Big Times and Little Things

When I am 10, I name my children. I design my house. I imagine the town in which I will live.

The children will be one of each, a boy and a girl. The house will be pink. The town will have sidewalks.

When I am 20, I have doubts. And a career. And a feeling that maybe pink houses and sidewalks. Maybe children, even one of each, are not for me.

When I am 30, I wonder. My friend gives me a mix tape. Because that is what we do then. One song is special. Big Times in a Small Town. It is by James Mee. If home is where the heart is, this is where I’m bound. Big times in a small town.

When I am 40, I have my third child. A boy! Oh boy! He is messy and stubborn. He is scatter-brained. And he is perfect. Which is good, because his brothers? They are perfect, too. Frustrating, annoying, nag-provokingly perfect.

Now I am 50 (3…but who’s counting?) and I wake up early. I exercise. I sit for coffee. I read the news. My sons leave for school and it is a whirlwind of activity and then it is over.  And they are out.

Today, the windows are open and I hear Emily. She is the little girl who lives in the house next to ours. She is not so little anymore. When she was 4, she hid behind her mom’s legs. Now she is 10. And she is loud. I like to hear Emily, laughing and yelling. I hear smiles in her voice. And donuts. On this day, I hear many Emilys, friends of Emily, as they prepare to celebrate their last week of school.

Elementary School. Middle School awaits.

I watch, with my coffee, as they head down the street. Their hair sprayed the school colors of red and white. Allowed only on School Spirit day, and only by big kids, like Emily. I smile, but with tears, too. I remember my own boys on that same walk, not too long ago. But also very long ago.

Emily is not the last to take this final Elementary School walk down this sidewalk in front of my house. Many Emilys will follow, celebrating being not so young and not so old. I am happy to see this Emily, this one I know so well.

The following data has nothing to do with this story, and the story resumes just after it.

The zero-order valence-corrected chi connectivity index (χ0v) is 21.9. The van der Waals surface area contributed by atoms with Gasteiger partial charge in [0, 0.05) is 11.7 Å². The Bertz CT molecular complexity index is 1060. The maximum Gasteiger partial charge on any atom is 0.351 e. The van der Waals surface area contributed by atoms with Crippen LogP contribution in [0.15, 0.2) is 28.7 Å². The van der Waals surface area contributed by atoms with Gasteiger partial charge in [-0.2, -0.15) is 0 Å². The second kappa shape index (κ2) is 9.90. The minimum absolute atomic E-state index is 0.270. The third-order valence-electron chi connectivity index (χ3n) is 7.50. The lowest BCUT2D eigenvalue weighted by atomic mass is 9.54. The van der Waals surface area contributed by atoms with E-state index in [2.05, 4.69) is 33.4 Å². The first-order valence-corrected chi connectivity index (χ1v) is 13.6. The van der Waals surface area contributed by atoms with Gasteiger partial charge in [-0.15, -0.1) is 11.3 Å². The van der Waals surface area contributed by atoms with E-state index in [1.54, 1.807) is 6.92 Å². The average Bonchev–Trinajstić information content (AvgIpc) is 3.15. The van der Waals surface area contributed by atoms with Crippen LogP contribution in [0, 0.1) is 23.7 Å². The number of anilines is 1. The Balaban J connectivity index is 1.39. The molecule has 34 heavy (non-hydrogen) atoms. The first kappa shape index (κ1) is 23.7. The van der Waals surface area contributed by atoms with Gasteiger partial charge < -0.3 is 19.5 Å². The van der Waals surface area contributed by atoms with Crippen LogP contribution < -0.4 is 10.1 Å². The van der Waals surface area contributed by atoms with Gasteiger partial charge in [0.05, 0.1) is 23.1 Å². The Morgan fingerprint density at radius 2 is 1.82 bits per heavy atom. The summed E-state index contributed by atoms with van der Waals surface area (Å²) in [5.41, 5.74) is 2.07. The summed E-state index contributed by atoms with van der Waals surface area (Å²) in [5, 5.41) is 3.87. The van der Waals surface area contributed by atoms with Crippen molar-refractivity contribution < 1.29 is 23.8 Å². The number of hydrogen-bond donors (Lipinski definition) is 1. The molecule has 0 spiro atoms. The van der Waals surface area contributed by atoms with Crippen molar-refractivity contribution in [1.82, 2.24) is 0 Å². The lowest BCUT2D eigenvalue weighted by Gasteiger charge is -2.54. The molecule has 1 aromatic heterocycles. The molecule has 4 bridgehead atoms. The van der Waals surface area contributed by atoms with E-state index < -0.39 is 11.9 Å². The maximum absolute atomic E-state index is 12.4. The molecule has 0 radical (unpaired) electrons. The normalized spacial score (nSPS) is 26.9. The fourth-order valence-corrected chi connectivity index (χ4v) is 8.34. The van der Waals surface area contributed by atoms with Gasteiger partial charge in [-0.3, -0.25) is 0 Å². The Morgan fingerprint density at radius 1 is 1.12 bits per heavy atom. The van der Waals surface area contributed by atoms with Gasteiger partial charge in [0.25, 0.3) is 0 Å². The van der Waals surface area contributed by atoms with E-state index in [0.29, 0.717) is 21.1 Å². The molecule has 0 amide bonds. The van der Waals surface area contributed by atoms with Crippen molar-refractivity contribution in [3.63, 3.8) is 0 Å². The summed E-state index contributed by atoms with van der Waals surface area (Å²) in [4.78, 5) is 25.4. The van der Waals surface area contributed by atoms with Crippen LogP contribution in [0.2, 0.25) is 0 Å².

The dog pleads, so I clip on his leash. I head to the sidewalk, the one that belonged to Emily moments ago, to meet my dog walking friends. It is a ritual. We say the dogs need the exercise, but really it is us. We need the talk. And we start right in, without a hello or a good morning. We have much to say, my dogs friends and I. Our kids grow up together. Make mistakes together. Succeed together. And we need to discuss it. More than once. Many times. Together. The dogs are patient. They’ve heard it all.

Another friend appears across the street. Where is your blog entry?, she calls to me. You are late this week. Soon, I tell her. I will cry, she says. That is good, I smile to her. And she goes, to meet her walking friends, who she will greet without a hello. And discuss all that is relevant. And all that is not.

The dog is tired, I bring him home. I notice the little boy across the street, waiting for the garbage truck. He makes the truck sound, the universal little boy truck sound. He is sitting on his steps, with his mom. I smile.  There is a new baby, dressed all in pink. Now you have one of each, I say.

I was his mom, I think. With my little boy, sitting on my steps, making that truck sound. Just a minute ago, a lifetime ago.

I go in to start my day in my small town, which is not a town at all but a city of many people, squeezed into a small space. Altogether, with me. It is not always this idyllic, this city-town of mine. Rain prevents walks. Snow shortens them. Homework trumps after school play. Misunderstandings interfere with friendships. But today is good. I like that.

When the school day ends, the boys run out. To the sidewalk, yes. But not home. They have plans. They go. To basketball, baseball, after school jobs, sports practice. To the market to get candy that is bad for their teeth and not allowed by their orthodontist. They meet the girls along the way, I am sure. Future Emilys. Older and wiser Emilys.

They have many adventures, my boys. Things they will not recall when I inquire about their day. But they are having fun, I know. I hope. Maybe I’ll hear something important. Or interesting. Just a little. If I am patient.

And then the door slams, three times. They are home. Hungry and tired. Missing backpacks and sweatshirts. A grin on the face of the oldest.  Chocolate and dirt smeared over every inch of  the youngest. The middle boy kicks off his shoes.

My house is not pink. My children are not one of each. My town is a city, but one with sidewalks. And I belong here. Finally. You can almost hear it breathing, if you know the sound. Big times in a small town.

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